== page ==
Wine bottle

Purple Prose

            The chef fell in love with the paintings before he fell in love with the painter.  She was in what the artist statement at The Collective called her “mauve” phase, neither red, nor purple, nor blue, nor pink but somewhere among and between those colors, lost in them, and painting vegetables.  Spring had just sprung, and, inspired, the chef went home to his garden to plant red potatoes, ruby chard, red lettuce, purple kohlrabi, red cabbage, beets, radishes and radicchio, turnips and red onions.  That night, he dreamed their colors against the dark soil, against the mauve palette of the painter.  On Memorial Day he planted purple basil, purple beans, red and purple chiles, amaranth, eggplant and Purple Cherokee tomatoes. 
            Midsummer, the painter’s show was doomed to come down, the chef’s new potatoes due to be dug.  He washed a small basketful and took them to the gallery where she was lifting her vegetable paintings from the wall.  She was red-faced from the work; so was he.  “I’m not much of a cook,” she said. 
            “I am,” he said, and invited her to dinner.  “I can cook to please your palate, just as your palette has pleased my eye.  Inspired me, in fact.”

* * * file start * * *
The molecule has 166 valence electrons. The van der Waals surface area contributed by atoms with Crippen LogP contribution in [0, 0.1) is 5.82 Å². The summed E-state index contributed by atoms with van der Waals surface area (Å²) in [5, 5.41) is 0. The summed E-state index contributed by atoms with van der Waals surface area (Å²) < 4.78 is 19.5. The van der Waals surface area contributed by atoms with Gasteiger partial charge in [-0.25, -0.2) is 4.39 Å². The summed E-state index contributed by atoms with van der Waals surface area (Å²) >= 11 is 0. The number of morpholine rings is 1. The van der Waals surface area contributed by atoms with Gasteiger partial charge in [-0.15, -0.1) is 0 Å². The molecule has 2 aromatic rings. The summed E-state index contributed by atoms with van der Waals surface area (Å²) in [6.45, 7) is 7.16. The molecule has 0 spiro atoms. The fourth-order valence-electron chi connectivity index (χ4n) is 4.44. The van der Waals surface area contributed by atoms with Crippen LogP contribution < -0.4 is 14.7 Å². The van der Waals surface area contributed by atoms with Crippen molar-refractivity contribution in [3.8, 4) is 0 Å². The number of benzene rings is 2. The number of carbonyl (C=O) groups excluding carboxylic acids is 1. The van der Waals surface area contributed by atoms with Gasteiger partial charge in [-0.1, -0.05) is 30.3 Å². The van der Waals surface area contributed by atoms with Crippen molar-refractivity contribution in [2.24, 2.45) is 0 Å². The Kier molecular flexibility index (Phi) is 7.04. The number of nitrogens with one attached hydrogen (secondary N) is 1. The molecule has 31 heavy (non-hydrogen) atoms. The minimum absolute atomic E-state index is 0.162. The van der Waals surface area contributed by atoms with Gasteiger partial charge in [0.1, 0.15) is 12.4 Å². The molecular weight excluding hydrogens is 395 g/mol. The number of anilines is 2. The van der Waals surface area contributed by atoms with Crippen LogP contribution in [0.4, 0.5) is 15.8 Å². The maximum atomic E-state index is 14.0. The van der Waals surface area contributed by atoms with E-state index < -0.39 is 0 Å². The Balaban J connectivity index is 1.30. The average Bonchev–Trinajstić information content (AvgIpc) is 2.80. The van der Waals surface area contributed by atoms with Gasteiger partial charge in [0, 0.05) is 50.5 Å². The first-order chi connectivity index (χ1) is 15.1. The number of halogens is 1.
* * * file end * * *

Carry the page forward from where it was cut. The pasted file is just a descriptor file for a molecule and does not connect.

She raised her eyebrows. 
            “You’ll see,” he promised. 
            And she did.  The tour of the garden first, that rainbow of mauve.  Then dinner, a borscht, followed by a basil/radish/chile salad, then a purple ratatouille–eggplant, tomatoes, beans and red onions–served with a pinot noir.   They ate sorbet, losing themselves in a syrup of grape succulence, and he confessed that just as vegetables had been her muse, so she had been his, and their lips touched and they created something together then that was blind as a seed sprouting, as thick as pure paint, as palatable as purple prurience could be.  For they were, after all, artists.

"Purple Prose" was first published in North American Review

 

 

 

 

 

 

 

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